Summer Feature: 2012 to 2016, Perspective from Nazr Mohammed

By Nick Gallo | Thunder Basketball Writer | mailbag@okcthunder.com

Watching his friends and former Thunder teammates from afar, Nazr Mohammed realized in the spring of 2016 where he wanted to be: Oklahoma City.

Considering the Thunder organization has only been in existence for eight years, long-term perspective isn’t always easy to come by. Mohammed re-joined the Thunder after last playing for the team in 2012, when the Thunder went to the NBA Finals when Kevin Durant and Russell Westbrook were just 23 years old. Mohammed’s relationships with Durant, Westbrook and Nick Collison were not only catalysts for his return to the Thunder, but also a kind of vantage point to recognize the evolution of basketball in Oklahoma City over the past four years.

After the 2015-16 season, Mohammed provided his evaluation of how the Thunder culture has grown and progressed since his first stint in Oklahoma City. He also outlined where he thinks the organization is headed in the future.

“I saw guys mature,” Mohammed said. “I got a chance to see guys surpass what I expected coming into it, as far as their growth. When I first got here the young guys were coming in and getting their work in, staying after, but it's almost like as the season went on, they were coming in at night. They were getting more work in. Guys were staying longer. Guys were paying more attention to detail. Guys were learning how to control themselves emotionally a little bit more, so it was just a lot of growth in that sense.”

Mohammed is a Chicago native who joined the NBA out of the University of Kentucky, where he played and won two NCAA Championships under one of Thunder Head Coach Billy Donovan’s mentors, Rick Pitino.

An 18-year NBA veteran, he started his career with the Philadelphia 76ers after being selected in the first round of the 1998 NBA Draft by the Utah Jazz, then traded. Mohammed proceeded to play for the Atlanta Hawks, New York Knicks, Detroit Pistons, Charlotte Bobcats and Chicago Bulls, and won an NBA Championship with the San Antonio Spurs in 2005. Clearly, he’s nearly seen everything there is to see in the NBA.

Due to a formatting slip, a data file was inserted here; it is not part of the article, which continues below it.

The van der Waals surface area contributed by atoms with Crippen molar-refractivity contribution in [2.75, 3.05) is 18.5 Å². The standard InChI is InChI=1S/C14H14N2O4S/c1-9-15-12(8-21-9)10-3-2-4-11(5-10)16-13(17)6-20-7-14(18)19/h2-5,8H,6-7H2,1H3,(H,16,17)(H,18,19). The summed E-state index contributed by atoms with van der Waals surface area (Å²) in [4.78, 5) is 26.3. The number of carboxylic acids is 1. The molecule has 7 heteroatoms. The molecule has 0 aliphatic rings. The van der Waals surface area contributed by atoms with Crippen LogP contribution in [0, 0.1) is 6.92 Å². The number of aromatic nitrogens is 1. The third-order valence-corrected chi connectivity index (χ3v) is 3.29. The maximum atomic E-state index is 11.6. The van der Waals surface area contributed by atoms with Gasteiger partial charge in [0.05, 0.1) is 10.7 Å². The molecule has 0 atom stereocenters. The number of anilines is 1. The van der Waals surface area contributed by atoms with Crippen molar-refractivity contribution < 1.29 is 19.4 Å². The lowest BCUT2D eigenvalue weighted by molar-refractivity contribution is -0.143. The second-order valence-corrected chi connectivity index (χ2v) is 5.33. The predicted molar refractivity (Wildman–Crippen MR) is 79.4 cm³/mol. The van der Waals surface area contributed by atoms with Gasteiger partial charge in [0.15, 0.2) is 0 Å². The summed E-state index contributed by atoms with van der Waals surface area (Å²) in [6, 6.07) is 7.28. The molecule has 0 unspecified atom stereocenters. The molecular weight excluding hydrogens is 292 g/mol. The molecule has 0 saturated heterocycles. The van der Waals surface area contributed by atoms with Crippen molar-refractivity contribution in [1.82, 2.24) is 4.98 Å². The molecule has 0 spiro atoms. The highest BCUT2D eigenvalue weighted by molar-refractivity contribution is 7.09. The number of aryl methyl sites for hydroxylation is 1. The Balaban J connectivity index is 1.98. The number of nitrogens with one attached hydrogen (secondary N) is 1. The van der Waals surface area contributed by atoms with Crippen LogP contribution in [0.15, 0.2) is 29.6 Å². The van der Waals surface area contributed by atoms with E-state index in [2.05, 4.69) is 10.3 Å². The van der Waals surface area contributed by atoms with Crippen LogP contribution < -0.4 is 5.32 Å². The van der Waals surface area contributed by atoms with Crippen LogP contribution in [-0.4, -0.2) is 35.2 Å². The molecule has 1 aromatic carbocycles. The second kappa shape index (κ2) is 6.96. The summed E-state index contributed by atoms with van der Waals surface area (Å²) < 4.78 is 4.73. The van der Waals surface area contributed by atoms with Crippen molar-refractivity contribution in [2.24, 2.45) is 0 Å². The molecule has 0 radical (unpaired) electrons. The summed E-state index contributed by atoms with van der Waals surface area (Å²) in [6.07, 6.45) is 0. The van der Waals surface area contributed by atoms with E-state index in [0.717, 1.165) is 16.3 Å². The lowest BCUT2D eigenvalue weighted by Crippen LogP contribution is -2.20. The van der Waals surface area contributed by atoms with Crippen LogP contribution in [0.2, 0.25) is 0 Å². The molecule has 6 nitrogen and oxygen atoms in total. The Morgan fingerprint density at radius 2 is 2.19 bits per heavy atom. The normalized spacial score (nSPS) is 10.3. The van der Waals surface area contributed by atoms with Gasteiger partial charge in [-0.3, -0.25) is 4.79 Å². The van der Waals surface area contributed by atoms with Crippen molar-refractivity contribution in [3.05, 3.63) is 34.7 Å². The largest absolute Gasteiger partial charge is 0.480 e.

Having experience with all of those different organizations makes very clear the strengths and weaknesses of front offices, staffs, coaches and players. From what he’s seen in Oklahoma City, Mohammed is extremely impressed.

“The culture here is just unbelievable,” Mohammed said. “The people here have just made it amazing and continued to grow, and I believe it's going to result in a championship at one point.”

Mohammed has what the Thunder ultimately wants, an NBA Championship ring, but it’s evident that he values the other intrinsic qualities that the organization does have. Those characteristics also help Mohammed envision a bright future for the Thunder, on and off the court.

Looking ahead, Mohammed sees a coach in Donovan who trusted his scouting, trusted his team and remained patient in the face of adversity in the Western Conference Semifinals against the Spurs. He sees emerging players like Steven Adams, Enes Kanter and Andre Roberson as young but experienced and very talented contributors. Most importantly, he sees Durant and Westbrook, who will only continue soaring to new heights as stars in this league with the innovative, forward-thinking culture around them.

“The biggest thing is just growth as leaders and growth as followers,” Mohammed concluded. “It's going to be more just emotional growth, getting better and guys getting in the gym and working on their games. Everything is here.”

Related Content

NEXT UP:

  • Facebook
  • Twitter